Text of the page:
CCC Student Studies in New Zealand – 2017

For a couple of years, Angie Balcom of Riverdale dreamed of moving to New Zealand and getting a horse.

“It was a crazy, far-fetched idea,” she said.

Maybe because her dream coincided with her time as an occupational therapy assistant (OTA) student at Central Community College-Grand Island, it was a way to escape the demands of class assignments and homework.

 

When Balcom graduated with her associate of applied science degree in OTA from CCC this past May, it seemed like the time had arrived to put dreams aside and face the real world. Then an email from Diana Watson, CCC’s international studies coordinator, popped into her inbox.

“It caught my attention because it said, ‘Study for a month and meet the natives,’” Balcom said, “and it was a study program in New Zealand.”

But the two courses – Sustainability and Environmental Science and Te Ao Maori: The Maori World View – made the OTA graduate wonder if she even qualified to participate in the program.

“I called Diana and she said it was open not only to students in those courses but also to individuals who wanted to go for the experience,” Balcom said. “It all happened pretty quickly. On Tuesday, I read the email; on Wednesday, I called Diana; on Thursday and Friday, I applied for a loan; and on Saturday, I applied for an expedited passport.”

And so it was that Balcom became the sole American among 12 Canadians descending on Dunedin, New Zealand, to attend the first summer series program being offered June 5-30 by Otago Polytechnic.

They experienced their first taste of biculturalism immediately on their arrival, with Otago Polytechnic staff giving them a traditional mihi whakatau (welcome).

“We were told that for the welcome one person had to stand up and speak for their group, but I was the only American,” Balcom said. “The sponsor said I could be part of the Canadian group so one of them spoke for all of us and then we sang ‘Lean on Me.’”

The students’ time was split between the classroom and outdoor learning experiences focused on sustainability and the first people of southern New Zealand, a tribe of Maori known as Kai Tahu.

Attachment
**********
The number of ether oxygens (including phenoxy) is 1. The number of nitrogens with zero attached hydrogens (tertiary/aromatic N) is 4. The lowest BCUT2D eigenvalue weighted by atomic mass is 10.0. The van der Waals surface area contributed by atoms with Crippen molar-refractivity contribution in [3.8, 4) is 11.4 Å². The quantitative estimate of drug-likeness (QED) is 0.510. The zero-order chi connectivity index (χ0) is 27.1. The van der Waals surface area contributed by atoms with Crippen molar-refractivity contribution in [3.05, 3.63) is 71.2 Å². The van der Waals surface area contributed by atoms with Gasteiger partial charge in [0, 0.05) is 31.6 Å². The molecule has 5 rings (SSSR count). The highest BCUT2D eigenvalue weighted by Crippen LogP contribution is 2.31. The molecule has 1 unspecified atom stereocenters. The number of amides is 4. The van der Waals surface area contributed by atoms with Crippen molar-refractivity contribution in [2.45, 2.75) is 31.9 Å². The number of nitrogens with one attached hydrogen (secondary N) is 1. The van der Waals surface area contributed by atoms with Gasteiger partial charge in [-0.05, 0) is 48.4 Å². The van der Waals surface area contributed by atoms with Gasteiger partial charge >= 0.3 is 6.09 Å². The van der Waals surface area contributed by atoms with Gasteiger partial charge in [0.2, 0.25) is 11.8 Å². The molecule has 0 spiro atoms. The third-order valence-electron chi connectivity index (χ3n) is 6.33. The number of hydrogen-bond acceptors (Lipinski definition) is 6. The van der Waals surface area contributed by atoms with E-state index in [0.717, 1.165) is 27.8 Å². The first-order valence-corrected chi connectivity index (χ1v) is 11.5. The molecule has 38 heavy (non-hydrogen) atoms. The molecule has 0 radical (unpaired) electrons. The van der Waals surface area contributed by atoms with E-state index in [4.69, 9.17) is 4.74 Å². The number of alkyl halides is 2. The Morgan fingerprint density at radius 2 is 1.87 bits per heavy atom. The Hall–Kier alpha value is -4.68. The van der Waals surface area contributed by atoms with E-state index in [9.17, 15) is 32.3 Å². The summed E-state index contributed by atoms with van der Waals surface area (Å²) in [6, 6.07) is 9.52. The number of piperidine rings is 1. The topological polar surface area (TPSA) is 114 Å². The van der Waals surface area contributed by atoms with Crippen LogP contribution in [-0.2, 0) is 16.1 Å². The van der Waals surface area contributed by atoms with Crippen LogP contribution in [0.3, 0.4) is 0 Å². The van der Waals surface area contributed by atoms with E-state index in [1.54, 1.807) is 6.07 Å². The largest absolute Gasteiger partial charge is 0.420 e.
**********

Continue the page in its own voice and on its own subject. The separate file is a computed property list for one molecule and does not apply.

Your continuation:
“The first night we got to the Karitane Peninsula as the sun was going down,” Balcom said. “It is a sacred place to the Maori. There are 150 hills named after their ancestors in the region.”

They learned about the tribe’s relationship with the British Crown through the Treaty of Waitangi, the founding document of New Zealand.

“The Maori had no concept of land ownership when the Crown came over,” Balcom said. “They believe the land owns us and it is our duty is to preserve and maintain the land. They didn’t understand what they were signing.”

The students explored sustainability issues in some of the country’s most beautiful and untouched natural terrain and learned the skills needed to make a real difference in the future of the planet.

Some of their activities included kayaking in Otago Harbor, staying at a Marae (a traditional meeting house) and planting 140 plants and trees in the wetlands to offset the environmental impact of their air travel to New Zealand.

The Maori are working hard to revive many aspects of their community lives: their language and their cultural customs as well as their native animal and plant species.

“It’s all interrelated, culturalism and sustainability,” Balcom said. “They taught us about systems theory and how every decision we make impacts someone or something else, including the environment.  They believe every individual has to do their part.”

Back home, Balcom is trying to do her part by promoting recycling in the small towns around Kearney. When she discovered that the city couldn’t drop off big bins in Riverdale because it was outside the city limits, she went to Plan B. She’s made flyers to hand out in surrounding towns that list the recycling drop-off places in Kearney.

“People go to Kearney for a lot of reasons,” she said. “They could bring their recycling with them.”

Her experience in New Zealand was also a game changer for her future plans. She thinks she may now want to return to Polytechnic to get her bachelor’s degree in occupational therapy. Whatever she ends up doing after finishing her national boards, she’s trusting the universe to steer her in the right direction.

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